A GENERAL GUIDE for TRAVELLERS to GREECE
WHEN TO GO
If you are wondering when is the best time to come to Greece, from the point of view of things to see and do, any time of the year is the answer. The tourist season lasts from April to October,
peaking in August, On the whole, the best months are April, May, June, September, October and
November, Consider very seriously a winter holiday in Greece. In winter you can enjoy the city
and the countryside without the many tourists who traditionally visit in the summer.
You will find the mainland climate generally mild. It can get hot, however, during June, July, August, but it is bearable because the air is so dry. Try to avoid fitting in a lot of sightseeing
expeditions between noon and 3pm on summer days. Summer temperatures hover around 80
deg.F - 90 deg.F and winter ones around 50 deg.F - 60 deg.F. In January, February and early
March it can get a little chilly and windy, but rainfall is only 15 inches a year and mostly in short
showers in winter. Rain can be expected 12 or 13 days each month from October to April. We
will not tire you with any detailed statistics about the weather. All the statistics in the world cannot
do justice to the Athenian evenings, especially if you find yourself sitting in a cafe or restaurant
by the sea or on a hill in full view of the Acropolis. Words cannot describe the cool, scented
breeze of the Athenian evening. Remember that Greece is the country where the sun shines 300
days a year and the climate is reputed to be one of the best in the world.
WHAT TO PACK WHAT TO WEAR
You are expected to dress in a respectable manner when visiting churches and monasteries: long trousers for men, sleeved dresses and no miniskirts for women. Other than that the Greeks
will not expect you, as a tourist, to dress as they do. Tourists in informal dress are tolerated
wherever they go. When in Athens, however, remember that it is a cosmopolitan city and that
people tend to dress smartly. At night in clubs, restaurants, casinos and theatres, dress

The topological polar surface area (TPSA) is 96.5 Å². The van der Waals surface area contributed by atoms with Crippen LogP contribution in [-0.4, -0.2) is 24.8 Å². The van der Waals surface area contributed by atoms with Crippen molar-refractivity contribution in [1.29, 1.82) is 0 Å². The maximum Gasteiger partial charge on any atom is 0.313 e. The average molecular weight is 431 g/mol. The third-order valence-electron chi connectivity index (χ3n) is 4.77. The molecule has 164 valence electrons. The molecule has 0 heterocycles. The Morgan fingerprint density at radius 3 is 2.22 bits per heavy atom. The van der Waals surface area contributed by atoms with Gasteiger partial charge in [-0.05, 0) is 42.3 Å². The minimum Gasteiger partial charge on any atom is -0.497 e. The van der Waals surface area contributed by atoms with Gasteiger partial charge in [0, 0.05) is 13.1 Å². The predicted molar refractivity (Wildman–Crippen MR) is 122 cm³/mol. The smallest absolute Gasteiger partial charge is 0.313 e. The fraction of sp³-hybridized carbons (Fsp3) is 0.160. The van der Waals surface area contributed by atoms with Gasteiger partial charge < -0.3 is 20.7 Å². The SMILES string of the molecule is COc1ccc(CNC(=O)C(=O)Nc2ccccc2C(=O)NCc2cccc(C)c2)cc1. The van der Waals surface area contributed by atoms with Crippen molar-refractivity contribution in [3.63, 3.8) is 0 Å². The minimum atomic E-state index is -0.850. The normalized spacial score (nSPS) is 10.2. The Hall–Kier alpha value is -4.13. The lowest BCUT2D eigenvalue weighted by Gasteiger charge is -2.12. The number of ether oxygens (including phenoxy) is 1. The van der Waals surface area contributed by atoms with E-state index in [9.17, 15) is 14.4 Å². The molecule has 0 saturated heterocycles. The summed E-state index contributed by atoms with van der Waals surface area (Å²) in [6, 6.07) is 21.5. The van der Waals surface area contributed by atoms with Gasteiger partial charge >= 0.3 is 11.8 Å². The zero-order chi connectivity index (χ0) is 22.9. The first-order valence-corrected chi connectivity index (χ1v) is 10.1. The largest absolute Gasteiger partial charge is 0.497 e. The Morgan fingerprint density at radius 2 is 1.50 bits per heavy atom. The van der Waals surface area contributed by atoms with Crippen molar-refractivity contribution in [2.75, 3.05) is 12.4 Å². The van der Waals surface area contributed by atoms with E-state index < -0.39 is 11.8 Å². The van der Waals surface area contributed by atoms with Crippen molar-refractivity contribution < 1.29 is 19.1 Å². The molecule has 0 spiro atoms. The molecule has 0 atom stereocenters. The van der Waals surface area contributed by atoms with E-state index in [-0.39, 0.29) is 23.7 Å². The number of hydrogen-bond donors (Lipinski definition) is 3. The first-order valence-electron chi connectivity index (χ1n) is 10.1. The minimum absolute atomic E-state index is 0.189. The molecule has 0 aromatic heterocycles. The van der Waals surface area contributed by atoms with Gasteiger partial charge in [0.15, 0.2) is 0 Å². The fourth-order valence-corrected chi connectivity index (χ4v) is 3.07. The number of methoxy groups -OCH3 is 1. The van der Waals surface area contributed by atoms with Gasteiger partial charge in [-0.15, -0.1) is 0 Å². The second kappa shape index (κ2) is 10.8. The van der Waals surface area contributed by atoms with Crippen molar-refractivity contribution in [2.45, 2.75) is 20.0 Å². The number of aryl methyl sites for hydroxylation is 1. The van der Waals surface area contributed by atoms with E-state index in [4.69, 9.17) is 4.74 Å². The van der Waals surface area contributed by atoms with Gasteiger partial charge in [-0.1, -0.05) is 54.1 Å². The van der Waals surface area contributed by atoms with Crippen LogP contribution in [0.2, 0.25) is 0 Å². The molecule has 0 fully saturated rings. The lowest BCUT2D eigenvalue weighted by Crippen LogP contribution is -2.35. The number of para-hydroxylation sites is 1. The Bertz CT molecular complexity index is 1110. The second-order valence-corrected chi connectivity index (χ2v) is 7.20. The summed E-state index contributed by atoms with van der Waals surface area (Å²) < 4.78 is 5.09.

standards are the same as expected the world over. Pack or buy locally a pair of: a) sandals -
they are appropriate day or night; b) plastic shoes for the sea they can be real "life savers" when
swimming In waters containing rocks or sea urchins; c) comfortable, rubber soled shoes - they
are highly recommended for climbing the Acropolis, scrambling over all the marble ruins and the
narrow, streets of Plaka. Remember that a light sweater, jacket or cardigan is useful even in
summer, as the sea breezes can get quite chilly in the evenings.
You should feel perfectly safe to eat and drink everything and the tap water is safe. The health services are good and you will be able to find an English speaking doctor easily. Residents of EU
countries are eligible to receive free emergency medical care. Medical insurance is always a
good idea for additional cover.
Each year hundreds, if not thousands, of tourists are badly burned by trying to tan too quickly or not paying the necessary attention while sunbathing. So be warned and be careful. Always wear
a sunhat and a suntan lotion when sunbathing swimming or even sightseeing.
GNTO: (EOT in Greek).
The GNTO staff will provide you with all the travel information you need. Do not hesitate to contact them before and / or during your visit to the country. The GNTO has offices in major
cities all over the world. You can obtain information about Athens and the rest of the country
before your arrival You will also find helpful staff in the GNTO information bureaux in Athens and
many major tourist centres throughout Greece.
The unit of currency is the drachma (GrD). You will have to deal with coins of 5, 10 (silver), 20, 50 & 100 GrD (bronze), and notes of 500 (green), 1,000 (brown), 5,000 (blue) and 10.000 GrD
(purple). You must remember that any amount of foreign currency over US$ 200 or the
equivalent must by law be declared at the customs entry point.
Exchange Rates fluctuate daily, so you need to find out the current rate before exchanging your money. You can do that by calling any Greek or foreign bank or the National Bank of Greece:
Tel: 3341000 (Athens).
All major international banks have branches in Athens and some other major cities.
Banking hours: each bank has its own but if you do your banking in the mornings, all of them are
certain to be open from Monday to Friday, 08:00-13:00.
All major Credit Cards as well as Eurocheques are recognised and accepted in most Athenian hotels, shops, travel and car rental agencies and restaurants. Stickers in the front windows will
advise you as to which cards are acceptable. In case of loss or theft of your credit card contact
nearest bank immediately.
Traveller's cheques issued by all the major companies are widely recognised. You can cash your travellers' cheques in all Greek and foreign banks and big hotels, but do not forget to have your